Register Forgot login?

© 2002-2017
Encyclopaedia Metallum

Best viewed
without Internet Explorer,
in 1280 x 960 resolution
or higher.

No-Joke Crossover - 90%

Insurgent616, January 10th, 2010

More than a year ago, I was introduced to hardcore punk with bands such as Dayglo Abortions, Toxic Narcotic, Black Flag, and Aus-Rotten, the latter of the four being my favorite punk band. I was previously into thrash bands like Stormtroopers of Death and M.O.D. whose lyrics tend to be funny, but at other times tend to question the ideals of society, a lyrical theme I enjoy out of every topic in metal. When I heard crossover, I used to think of songs about milk and songs that jokingly pay tribute to dead musicians. Behind Enemy Lines is a crossover band that tackles political and social issues, rather than go into silly tangents a la thrash metal.

When I found a few songs on the internet, I was surprised to hear Dave Trenga, vocalist of Aus-Rotten, belting out his recognizable gritty, screaming voice. This had me hooked immediately. After buying The Global Cannibal from a local record store and listening to it, I became addicted to the sound.

There are certain parts of this album that separate BEL from other generic hardcore bands that tend to do the same thing. I tend to compare BEL to Leeway for focusing on homophony, polyphony, and musical textures rather than blast beats and fast 4-chord riffs, though they do fuse harmonies with thrash metal and hardcore punk characteristics. This is the main reason that I admire this band, for being complex without becoming so complex, it's pompous and annoying.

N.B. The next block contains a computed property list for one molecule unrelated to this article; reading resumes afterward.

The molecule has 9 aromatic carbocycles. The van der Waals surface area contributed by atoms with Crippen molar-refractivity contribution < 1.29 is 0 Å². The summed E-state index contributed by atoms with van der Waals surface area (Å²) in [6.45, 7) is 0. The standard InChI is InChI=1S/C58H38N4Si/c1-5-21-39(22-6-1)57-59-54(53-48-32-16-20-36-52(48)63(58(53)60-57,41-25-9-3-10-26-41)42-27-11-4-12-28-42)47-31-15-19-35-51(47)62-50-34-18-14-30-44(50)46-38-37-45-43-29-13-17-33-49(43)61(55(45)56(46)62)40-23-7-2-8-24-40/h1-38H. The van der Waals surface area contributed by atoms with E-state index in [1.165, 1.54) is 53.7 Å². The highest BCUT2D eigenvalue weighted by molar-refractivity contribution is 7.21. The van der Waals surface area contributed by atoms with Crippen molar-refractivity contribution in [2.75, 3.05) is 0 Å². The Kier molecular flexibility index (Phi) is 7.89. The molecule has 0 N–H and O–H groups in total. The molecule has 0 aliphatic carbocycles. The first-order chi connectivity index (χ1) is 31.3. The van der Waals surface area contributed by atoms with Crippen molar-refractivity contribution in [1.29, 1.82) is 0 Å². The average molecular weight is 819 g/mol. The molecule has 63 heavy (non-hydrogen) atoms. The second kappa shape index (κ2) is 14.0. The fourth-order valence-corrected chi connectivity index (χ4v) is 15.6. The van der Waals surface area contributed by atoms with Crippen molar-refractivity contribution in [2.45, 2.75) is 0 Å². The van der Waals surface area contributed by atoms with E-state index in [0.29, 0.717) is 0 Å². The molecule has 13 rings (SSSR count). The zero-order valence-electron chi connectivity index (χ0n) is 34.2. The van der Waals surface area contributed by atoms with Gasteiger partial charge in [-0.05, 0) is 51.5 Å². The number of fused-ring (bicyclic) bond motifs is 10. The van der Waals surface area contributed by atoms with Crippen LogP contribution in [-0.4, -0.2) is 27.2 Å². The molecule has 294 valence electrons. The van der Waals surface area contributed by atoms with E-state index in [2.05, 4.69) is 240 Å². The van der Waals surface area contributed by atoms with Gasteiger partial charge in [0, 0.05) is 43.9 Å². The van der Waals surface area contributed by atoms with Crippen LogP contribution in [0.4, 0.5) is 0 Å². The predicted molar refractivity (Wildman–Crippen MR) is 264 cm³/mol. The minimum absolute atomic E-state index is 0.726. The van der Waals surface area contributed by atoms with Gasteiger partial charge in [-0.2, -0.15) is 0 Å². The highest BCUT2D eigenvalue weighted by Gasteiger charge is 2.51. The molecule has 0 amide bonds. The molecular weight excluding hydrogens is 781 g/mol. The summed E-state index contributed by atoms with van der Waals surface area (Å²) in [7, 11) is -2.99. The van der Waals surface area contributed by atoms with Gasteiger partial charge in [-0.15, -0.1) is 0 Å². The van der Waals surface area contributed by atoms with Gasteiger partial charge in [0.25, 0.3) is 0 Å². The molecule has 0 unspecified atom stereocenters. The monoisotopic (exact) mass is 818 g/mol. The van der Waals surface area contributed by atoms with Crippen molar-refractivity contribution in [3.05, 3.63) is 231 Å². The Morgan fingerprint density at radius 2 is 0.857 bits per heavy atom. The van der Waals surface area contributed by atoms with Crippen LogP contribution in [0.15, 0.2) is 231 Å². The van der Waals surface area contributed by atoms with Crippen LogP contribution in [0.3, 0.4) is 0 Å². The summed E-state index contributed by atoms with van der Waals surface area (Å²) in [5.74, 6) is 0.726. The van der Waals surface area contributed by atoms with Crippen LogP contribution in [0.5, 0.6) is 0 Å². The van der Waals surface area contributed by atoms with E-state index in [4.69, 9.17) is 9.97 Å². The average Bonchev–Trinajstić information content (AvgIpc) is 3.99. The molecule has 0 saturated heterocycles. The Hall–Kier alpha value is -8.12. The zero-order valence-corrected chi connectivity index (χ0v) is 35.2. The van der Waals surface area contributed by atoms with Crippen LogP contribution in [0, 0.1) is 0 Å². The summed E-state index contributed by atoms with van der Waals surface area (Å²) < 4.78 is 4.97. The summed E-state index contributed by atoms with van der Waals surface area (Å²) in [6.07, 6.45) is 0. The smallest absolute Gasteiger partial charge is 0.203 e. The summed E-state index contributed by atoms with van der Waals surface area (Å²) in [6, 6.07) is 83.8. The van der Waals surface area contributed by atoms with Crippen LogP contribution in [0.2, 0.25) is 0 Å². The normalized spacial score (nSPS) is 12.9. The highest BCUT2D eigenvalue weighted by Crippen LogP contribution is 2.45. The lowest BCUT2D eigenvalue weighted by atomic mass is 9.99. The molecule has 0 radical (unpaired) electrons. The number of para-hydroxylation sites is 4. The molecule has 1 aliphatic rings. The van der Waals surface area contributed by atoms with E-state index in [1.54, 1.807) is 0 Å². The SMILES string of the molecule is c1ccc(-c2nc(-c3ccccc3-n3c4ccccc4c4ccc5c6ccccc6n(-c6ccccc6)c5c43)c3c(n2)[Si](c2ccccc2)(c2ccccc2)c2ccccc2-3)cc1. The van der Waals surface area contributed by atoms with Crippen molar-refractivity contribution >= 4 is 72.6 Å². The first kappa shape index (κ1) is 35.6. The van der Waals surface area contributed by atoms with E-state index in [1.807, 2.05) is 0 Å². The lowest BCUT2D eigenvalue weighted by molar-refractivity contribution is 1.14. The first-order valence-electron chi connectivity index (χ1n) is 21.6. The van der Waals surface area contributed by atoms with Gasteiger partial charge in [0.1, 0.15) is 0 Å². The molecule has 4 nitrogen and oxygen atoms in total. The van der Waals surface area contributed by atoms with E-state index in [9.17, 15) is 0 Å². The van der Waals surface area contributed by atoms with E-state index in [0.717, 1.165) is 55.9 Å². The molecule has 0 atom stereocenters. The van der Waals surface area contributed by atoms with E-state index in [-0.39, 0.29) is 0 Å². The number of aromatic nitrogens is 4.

The vibes given with each song varies from mid-paced and dramatic, to an all out assault. The lyrics only make you feel it harder. "As Long As I'm Safe" and "The Politics Of Hunger" are great examples of setting an example lyrically of how much Americans for the most part are extremely greedy and introverted. "Hooked On Christ" and "The Army Of God" are typical anti-christian ballads, which is why I didn't give this album a 100% rating. I'm not a believer of anything, but I hate to hear the same old anti-religious stuff over and over again. The album had me at the first second, but several tracks later, it had me questioning whether or not I wanted to keep listening to the same nonsense again and again.

Overall, this album is worth every penny of the $13 I paid for it. I'm willing to check out the other two CDs, as long as they continue with the creativity, lyrically and musically. I recommend this band to anyone who is tired of the generic nature of punk bands today.